If you’re already 45 years or older and have experienced zero menstrual periods in 12 months, it’s most likely that you’ve already undergone menopause. Women who belong to this group don’t need to get tested to confirm this, especially if there are symptoms to prove that they’re menopausal.
Will women who had hysterectomy experience menopause?
Women who had a hysterectomy don’t get menstrual periods because they don’t have a uterus anymore. However, because their ovaries are still there, they’ll still experience menopause. Although it’s difficult to determine when estrogen levels are declining based on menstrual periods, menopausal symptoms can help confirm that.
If you’re unsure whether you’re menopausing, talk to your doctor or nurse about it.
Menstrual cycle changes associated with menopause
The most common indicator of menopause is the changes in menstrual periods, caused by the declining level of hormones in a woman’s body. You may be entering the first stage if you are:
- Experiencing more or less frequent menstrual periods
- Bleeding fewer days than usual
- Skipping one or more periods
- Experiencing other menopausal symptoms along with menstrual period changes
It’s important to note that menstrual changes won’t always guarantee that you’re undergoing menopause. Sometimes, irregular vaginal bleeding could be a sign of another health problem so make sure to see your doctor or nurse when you experience more menstrual periods in one month, very heavy bleeding, or spotting in between periods.
Menopause and birth control
It’s natural for fertility to decline with age. It’s less likely for women to get pregnant after 45 years of age unless supported by infertility treatments.
A lot of women ask if they can stop using birth control during menopause since the ovaries are producing lesser and lesser eggs. If you don’t want to get pregnant, it’s still highly recommended to continue birth control until you’re completely sure that you’ve gone through it and it’s been a year since your last period.
Here are other tips:
- If you’re still getting periods, continue using birth control no matter how weak or faint the bleeding is.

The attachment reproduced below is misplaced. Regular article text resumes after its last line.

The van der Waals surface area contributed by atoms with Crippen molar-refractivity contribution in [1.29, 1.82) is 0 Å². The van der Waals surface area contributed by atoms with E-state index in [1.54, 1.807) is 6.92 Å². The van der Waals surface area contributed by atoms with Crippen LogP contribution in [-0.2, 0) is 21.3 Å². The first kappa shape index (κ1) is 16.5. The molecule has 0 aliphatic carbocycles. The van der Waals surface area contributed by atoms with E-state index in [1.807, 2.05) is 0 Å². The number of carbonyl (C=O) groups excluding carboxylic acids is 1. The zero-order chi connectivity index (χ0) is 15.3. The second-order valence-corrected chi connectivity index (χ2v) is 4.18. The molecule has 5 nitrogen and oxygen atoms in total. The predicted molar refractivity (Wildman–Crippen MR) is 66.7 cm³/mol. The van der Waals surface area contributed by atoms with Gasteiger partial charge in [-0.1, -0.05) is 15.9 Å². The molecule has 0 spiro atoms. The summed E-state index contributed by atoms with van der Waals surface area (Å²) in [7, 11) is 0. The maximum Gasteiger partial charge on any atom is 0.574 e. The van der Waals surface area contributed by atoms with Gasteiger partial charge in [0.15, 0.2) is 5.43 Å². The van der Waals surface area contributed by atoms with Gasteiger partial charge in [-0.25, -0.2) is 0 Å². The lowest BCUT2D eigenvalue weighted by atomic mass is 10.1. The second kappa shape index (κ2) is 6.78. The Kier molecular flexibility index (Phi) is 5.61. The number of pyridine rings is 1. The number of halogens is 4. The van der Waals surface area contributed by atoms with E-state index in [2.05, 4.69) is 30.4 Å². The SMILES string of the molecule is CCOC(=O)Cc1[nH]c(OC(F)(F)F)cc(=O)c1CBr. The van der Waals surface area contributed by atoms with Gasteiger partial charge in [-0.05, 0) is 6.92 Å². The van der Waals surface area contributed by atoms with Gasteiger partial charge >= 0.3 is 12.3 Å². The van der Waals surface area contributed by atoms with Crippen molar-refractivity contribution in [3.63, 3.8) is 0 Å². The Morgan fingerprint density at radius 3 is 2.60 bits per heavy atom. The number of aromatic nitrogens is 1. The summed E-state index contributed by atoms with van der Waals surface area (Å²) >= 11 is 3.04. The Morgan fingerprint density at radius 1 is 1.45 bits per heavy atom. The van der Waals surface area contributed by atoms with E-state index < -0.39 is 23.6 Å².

- If you’re using a hormonal type of birth control, consult your doctor to find out if it’s safe to continue taking them during any stage.
- If you still want to take birth control, you should lower the dose of hormonal birth control or switch to a non-hormonal method.
- If you’re 45 years old, using a non-hormonal birth control method, but haven’t had a menstrual period for 12 months or more, you can stop using birth control.
- Using an intrauterine device? You should leave it in until you’re past the age of 51 years.
Treatment for menopause
If you’re experiencing mild symptoms, there’s no need for treatment. But if you’re having severe and disruptive symptoms, here are a few effective treatment options you can check out:
Menopausal hormone therapy
Estrogen therapy is safe and effective in treating hot flashes. This treatment should be started before a woman turns 60 years old and the therapy goes on for up to five years. However, this can’t be used by women with a high risk of breast cancer, stroke, and heart disease.
Hormone therapy is available in different forms, such as an oral pill, a skin patch, a skin gel or cream, a spray, and a vaginal ring.
If you prefer treatment that doesn’t involve hormones, there are medications you can take to treat specific menopausal symptoms.
If you need more information about menopause or have questions and concerns about it, your healthcare provider is your best source. Visit the nearest urgent care center to get your estrogen level tested.